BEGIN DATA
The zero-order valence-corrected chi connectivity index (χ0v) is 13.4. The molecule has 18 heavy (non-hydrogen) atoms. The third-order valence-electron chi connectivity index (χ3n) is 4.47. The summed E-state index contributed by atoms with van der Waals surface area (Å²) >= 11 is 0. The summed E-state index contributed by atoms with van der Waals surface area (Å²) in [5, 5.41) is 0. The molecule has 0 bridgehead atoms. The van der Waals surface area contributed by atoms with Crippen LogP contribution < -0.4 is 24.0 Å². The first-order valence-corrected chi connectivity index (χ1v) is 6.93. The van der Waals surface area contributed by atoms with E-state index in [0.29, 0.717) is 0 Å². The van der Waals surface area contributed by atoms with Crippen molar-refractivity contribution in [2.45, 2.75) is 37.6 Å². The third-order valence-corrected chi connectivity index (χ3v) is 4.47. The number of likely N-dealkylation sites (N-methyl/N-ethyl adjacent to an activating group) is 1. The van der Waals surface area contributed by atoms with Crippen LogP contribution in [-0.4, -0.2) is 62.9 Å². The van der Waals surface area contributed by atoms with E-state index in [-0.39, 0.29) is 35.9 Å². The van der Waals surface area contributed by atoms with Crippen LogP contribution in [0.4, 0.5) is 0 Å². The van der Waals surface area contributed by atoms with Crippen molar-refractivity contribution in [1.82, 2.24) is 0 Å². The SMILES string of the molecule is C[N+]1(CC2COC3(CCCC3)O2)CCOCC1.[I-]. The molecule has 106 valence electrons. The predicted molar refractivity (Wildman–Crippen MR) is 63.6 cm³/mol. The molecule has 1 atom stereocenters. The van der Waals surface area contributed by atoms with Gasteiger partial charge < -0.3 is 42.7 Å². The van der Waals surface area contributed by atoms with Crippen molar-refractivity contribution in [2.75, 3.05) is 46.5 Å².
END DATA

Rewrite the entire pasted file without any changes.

The zero-order valence-corrected chi connectivity index (χ0v) is 13.4. The molecule has 18 heavy (non-hydrogen) atoms. The third-order valence-electron chi connectivity index (χ3n) is 4.47. The summed E-state index contributed by atoms with van der Waals surface area (Å²) >= 11 is 0. The summed E-state index contributed by atoms with van der Waals surface area (Å²) in [5, 5.41) is 0. The molecule has 0 bridgehead atoms. The van der Waals surface area contributed by atoms with Crippen LogP contribution < -0.4 is 24.0 Å². The first-order valence-corrected chi connectivity index (χ1v) is 6.93. The van der Waals surface area contributed by atoms with E-state index in [0.29, 0.717) is 0 Å². The van der Waals surface area contributed by atoms with Crippen molar-refractivity contribution in [2.45, 2.75) is 37.6 Å². The third-order valence-corrected chi connectivity index (χ3v) is 4.47. The number of likely N-dealkylation sites (N-methyl/N-ethyl adjacent to an activating group) is 1. The van der Waals surface area contributed by atoms with Crippen LogP contribution in [-0.4, -0.2) is 62.9 Å². The van der Waals surface area contributed by atoms with E-state index in [-0.39, 0.29) is 35.9 Å². The van der Waals surface area contributed by atoms with Crippen LogP contribution in [0.4, 0.5) is 0 Å². The van der Waals surface area contributed by atoms with Crippen molar-refractivity contribution in [1.82, 2.24) is 0 Å². The SMILES string of the molecule is C[N+]1(CC2COC3(CCCC3)O2)CCOCC1.[I-]. The molecule has 106 valence electrons. The predicted molar refractivity (Wildman–Crippen MR) is 63.6 cm³/mol. The molecule has 1 atom stereocenters. The van der Waals surface area contributed by atoms with Gasteiger partial charge < -0.3 is 42.7 Å². The van der Waals surface area contributed by atoms with Crippen molar-refractivity contribution in [2.75, 3.05) is 46.5 Å².